DeBroux’s Diner closes suddenly

Photos by Scott Girard. DeBroux’s Diner closed Sunday after more than 16 years in business. Bonnie Thiel, of Thiel Properties, said she’s not sure yet what will fill the vacant space on South Main Street.

After more than 16 years in business in downtown Oregon, DeBroux’s Diner closed Sunday.

Owner Greg DeBroux told the Observer on Saturday that he was being evicted by the building owners, Jerry and Bonnie Thiel, of Thiel Properties, after they raised his rent. DeBroux posted signs on the building over the weekend informing the public that the diner has gone out of business.

He had been behind in rent payments, and Bonnie Thiel told the Observer on Monday that she and her husband also had been concerned about the restaurant being cited for violations of Dane County’s public health code.

Public Health Madison and Dane County records show the business was inspected Jan. 15, 2015, and cited for eight violations. The restaurant was inspected again Jan. 21, and two of the original violations had not been corrected.


Decorating for decades

Photos by Scott Girard An example of an alternative to traditional paintings in offices or hospitals.

Kristy Halverson has been helping decorate clients’ businesses for a long time.

“It’s been so long I’m not even sure (how I got started),” Halverson said of the business she started 25 years ago.

The Oregon resident has stuck with the business through a set of changes, though, including moving from Madison to Fitchburg to her home village four years ago and changes in what the business does.

When she started, the business was Flowers Forever, and helped commercial clients like hospitals or office buildings decorate their interiors with artificial plants. Now, while she still answers the phones as “Flowers Forever” for some long-time clients, the business’ name has changed to Alstad Inc., and does much more than flowers.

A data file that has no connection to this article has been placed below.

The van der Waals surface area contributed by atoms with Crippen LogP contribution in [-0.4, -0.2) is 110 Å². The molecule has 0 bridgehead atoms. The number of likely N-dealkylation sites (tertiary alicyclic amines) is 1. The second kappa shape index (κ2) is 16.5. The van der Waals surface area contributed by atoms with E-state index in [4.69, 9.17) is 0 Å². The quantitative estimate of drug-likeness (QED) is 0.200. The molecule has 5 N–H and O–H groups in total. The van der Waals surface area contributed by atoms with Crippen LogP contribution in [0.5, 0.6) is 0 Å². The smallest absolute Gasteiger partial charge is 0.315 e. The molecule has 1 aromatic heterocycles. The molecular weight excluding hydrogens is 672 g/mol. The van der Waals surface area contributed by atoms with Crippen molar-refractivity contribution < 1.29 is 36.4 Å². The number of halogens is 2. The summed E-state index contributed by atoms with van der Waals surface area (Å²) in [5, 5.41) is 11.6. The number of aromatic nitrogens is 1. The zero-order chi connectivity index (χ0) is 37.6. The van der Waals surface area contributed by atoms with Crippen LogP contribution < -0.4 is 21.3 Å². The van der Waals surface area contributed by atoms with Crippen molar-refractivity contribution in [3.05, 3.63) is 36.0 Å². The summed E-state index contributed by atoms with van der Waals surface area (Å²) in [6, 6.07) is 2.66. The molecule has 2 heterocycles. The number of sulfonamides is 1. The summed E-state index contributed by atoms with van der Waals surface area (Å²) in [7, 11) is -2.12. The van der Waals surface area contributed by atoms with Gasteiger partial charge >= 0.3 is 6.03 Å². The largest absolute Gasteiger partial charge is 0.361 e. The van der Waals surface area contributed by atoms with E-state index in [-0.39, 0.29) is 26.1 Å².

OCBT completes Main St. remodel

Photos by Scott Girard. Personal banker Jean Carlson answers the phone behind the desk in the new Oregon Community Bank and Trust lobby, which president Steve Peotter said is much more open than the bank’s old lobby.

As Oregon Community Bank and Trust continued to use more technology in its banking, it wanted its Main Street branch to reflect that approach.

The bank, which has been in Oregon since 1976, recently underwent a remodel of its 733 N. Main St. location late last year to give it a “more modern, up-to-date feel,” said OCBT president Steve Peotter.

“You walk into a modern, progressive-feeling institution,” Peotter said of the post-remodel building. “You don’t walk into a building that feels dated.”

The conversation about potential changes began three years ago, Peotter said, when OCBT began to take a strategic look at “where we wanted to be in the village and how we were utilizing the properties we had.”


Treasure Box closes

After 14 years, a consignment store on Netherwood Street has closed.

The Treasure Box opened in 2000 but slow sales, a change in building ownership, and “family obligations” all conspired to put Barb Garrity’s operation out of business at the end of November. 

She said Internet shopping played a part in declining sales at a business that was never very lucrative to begin with.

One of the reasons for closing was “it’s a lot to handle for one person, and I’ve never made it to the point where I could hire extra help,” Garrity said.

Treasure Box operated on a 50/50 split: People brought in items they no longer wanted – clothes, kitchenware, jewelry, purses or wall art – and when something sold, Garrity would split the proceeds.


Chocolate Caper continues with new owners, few changes

Photo by Julia Meyers. Elizabeth and Dan Donoghue bought the Chocolate Caper, 105 S. Main St., in October and have been open for business since Nov. 8.

Elizabeth and Dan Donoghue never knew that opening a business would bring so much joy to their customers.

On the other hand, they never dreamed they would take over what Dan calls “an institution” in the small town they call home.

The Donoghues bought the Chocolate Caper in October and reopened the South Main Street business Nov. 8.

Claude and Ellen Marendaz started the shop 30 years ago, making chocolate pralines and other delights in small batches by hand. The couple retired this fall, and apparently lots of customers worried that retirement would be the demise of one of the village’s unique businesses.

The Donoghues’ decision to keep the Chocolate Caper going has put people’s minds at ease.


Looking to the future

Photo by Scott Girard. Krause Donovan Estate Law Partners recently moved out of Dan Krause’s home to a new location at 116 Spring St.